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film review

This image released by Sony Pictures shows Greg Kinnear, left, and Kelly Reilly in a scene from "Heaven Is For Real."

Superheroes, demonic possessions and zombies are commonplace at the multiplex, but movies about authentic religious miracles are so rare you tend to want to give them the benefit of the doubt, or rather, the benefit of the faith. Even among religious movies, Heaven is For Real is something unusual – a contemporary miracle story, based on real-life events. Adapted from the non-fiction bestseller of the same name by Todd Burpo (with Lynn Vincent, co-writer of Sarah Palin's autobiography, Going Rogue), the movie is no religious fringe event. It's from a major studio (Sony), with an Oscar-nominated star (Greg Kinnear), adapted for the screen by Braveheart screenwriter Randall Wallace.

This is the wistful and sincere Kinnear of Little Miss Sunshine and Flash of Genius (not the sleazy Kinnear of his recent TV series, Rake) and he's well-cast as Burpo, an affable Nebraska rural preacher and family man. While Todd's folksy sermons, delivered in shirtsleeves, are enjoyed by his congregation, this is the economically beleaguered heartland America. Along with his wife, Sonja (Kelly Reilly) and son and daughter, he lives in a church-supplied home next to the railway tracks. Although Todd does everything from work as a wrestling coach, garage-door repairman and volunteer fireman, he barely makes ends meet.

The real troubles start when Todd starts running up medical expenses, breaking his leg in a community softball game and then suffering an attack of kidney stones. When his cherubic four-year-old son Colton (Connor Corum) is whisked into emergency surgery for a burst appendix, Todd is at the breaking point. While he's having his Job-like moment of anger with God in the hospital chapel, Sonja is working the phone, busy soliciting neighbours to pray for their son. After a montage of scenes of workers and parents across the town praying for Colton, God apparently responds. He gives Colton a glimpse of heaven to bring back to the congregation in which he meets Jesus, who rides a white horse. Winged angels sing familiar hymns and Colton meets long-dead relatives.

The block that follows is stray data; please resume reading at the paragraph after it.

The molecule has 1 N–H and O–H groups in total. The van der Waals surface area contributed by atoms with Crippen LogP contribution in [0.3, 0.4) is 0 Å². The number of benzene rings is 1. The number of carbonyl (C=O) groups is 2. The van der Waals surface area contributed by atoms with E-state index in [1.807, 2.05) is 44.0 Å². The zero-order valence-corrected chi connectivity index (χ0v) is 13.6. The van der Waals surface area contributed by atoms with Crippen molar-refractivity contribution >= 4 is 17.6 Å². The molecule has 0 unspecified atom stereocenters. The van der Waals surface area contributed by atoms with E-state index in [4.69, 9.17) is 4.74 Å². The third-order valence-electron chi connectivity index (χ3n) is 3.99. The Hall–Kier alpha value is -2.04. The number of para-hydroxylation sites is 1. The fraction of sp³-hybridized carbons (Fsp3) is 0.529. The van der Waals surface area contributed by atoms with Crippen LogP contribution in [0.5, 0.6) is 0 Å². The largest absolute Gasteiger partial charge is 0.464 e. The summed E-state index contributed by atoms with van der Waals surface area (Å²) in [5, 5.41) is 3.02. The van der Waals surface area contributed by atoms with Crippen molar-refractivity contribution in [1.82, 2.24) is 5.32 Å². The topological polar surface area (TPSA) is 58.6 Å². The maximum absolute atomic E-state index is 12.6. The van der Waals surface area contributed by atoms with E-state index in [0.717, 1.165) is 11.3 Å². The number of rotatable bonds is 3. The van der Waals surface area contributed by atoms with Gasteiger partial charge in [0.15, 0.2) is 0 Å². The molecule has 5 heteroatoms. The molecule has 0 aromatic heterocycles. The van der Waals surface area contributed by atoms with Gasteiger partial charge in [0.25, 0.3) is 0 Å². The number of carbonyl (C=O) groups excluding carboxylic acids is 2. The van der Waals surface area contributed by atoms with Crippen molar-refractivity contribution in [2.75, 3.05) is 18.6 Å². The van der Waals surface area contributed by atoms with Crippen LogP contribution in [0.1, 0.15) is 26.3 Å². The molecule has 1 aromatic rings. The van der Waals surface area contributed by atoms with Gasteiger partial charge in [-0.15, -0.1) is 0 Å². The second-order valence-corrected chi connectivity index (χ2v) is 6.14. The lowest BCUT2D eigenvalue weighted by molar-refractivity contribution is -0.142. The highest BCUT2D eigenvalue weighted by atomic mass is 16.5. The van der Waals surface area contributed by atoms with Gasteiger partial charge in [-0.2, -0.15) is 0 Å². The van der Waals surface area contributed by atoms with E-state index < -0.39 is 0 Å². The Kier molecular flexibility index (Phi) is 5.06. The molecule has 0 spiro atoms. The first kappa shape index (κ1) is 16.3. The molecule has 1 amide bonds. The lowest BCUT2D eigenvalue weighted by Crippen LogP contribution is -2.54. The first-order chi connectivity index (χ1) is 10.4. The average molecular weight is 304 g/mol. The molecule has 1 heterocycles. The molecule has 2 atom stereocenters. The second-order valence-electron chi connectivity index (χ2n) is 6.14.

For Todd, the experience is more traumatic than joyous. He seeks advice from a psychologist (Nancy Sorel) who offers a plausible explanation of a "near death" hallucination. Todd finds her explanation insufficient. He also begins alienating everyone with his obsession about his son's strange experience. A church board member (Margo Martindale), who is embittered by her own soldier son's death, wants Todd to quit the church. She finds the combination of his absenteeism and a media circus around Colton's supposed "miracle" an embarrassment. Even Sonja becomes frustrated with Todd's nights on the Internet searching for answers. Things get so bad she even threatens to get a job to help pay the bills.

Once Todd accepts that God's revelation is a source of hope and strength rather than a burden, things soon fall into place. Heaven is For Real stops feeling like a drama and more like an illustrated religious pamphlet. Though the movie doesn't spell it out, Todd's acceptance of the miraculous also led to the book and movie deal and helped clear away his mountain of medical debt.

Taken at face value, Heaven is For Real is intended as a contemporary illustration of the passage from the gospel of Matthew, that unless you change and become like little children, you will never enter the kingdom of heaven. Often, though, the examples of Colton's insights are so precious, they border on creepy. When he talks of meeting a little sister with his mother's hair colour, Sonja promptly identifies the child as an incarnation of her miscarriage, sex unknown, years before. In another scene, Colton approaches a little girl undergoing cancer treatment and beamishly declares that "No one will hurt you," which is obviously not the same thing as saying nothing will hurt you.

While Todd, as pastor, concludes that Colton's vision of heaven is paradise according to a four-year-old's understanding, the movie too often seems aimed at a similar level of credulousness. In one of its more absurd moments, Colton is asked to pick the true likeness of Christ from a lineup of pictures on the Internet. He selects a portrait painted by Lithuanian-American child artist, Akiane Kramarik, who also says she has visited heaven. The painting, entitled Prince of Peace (which has been shown on Fox News, Oprah Winfrey and CNN) portrays a contemporary looking blue-eyed man with a feathered hairdo and a coiffed beard. As several commentators have noted, Kramarik's impression of Jesus is a dead ringer for pop singer Kenny Loggins in his younger days. Miraculous, indeed.

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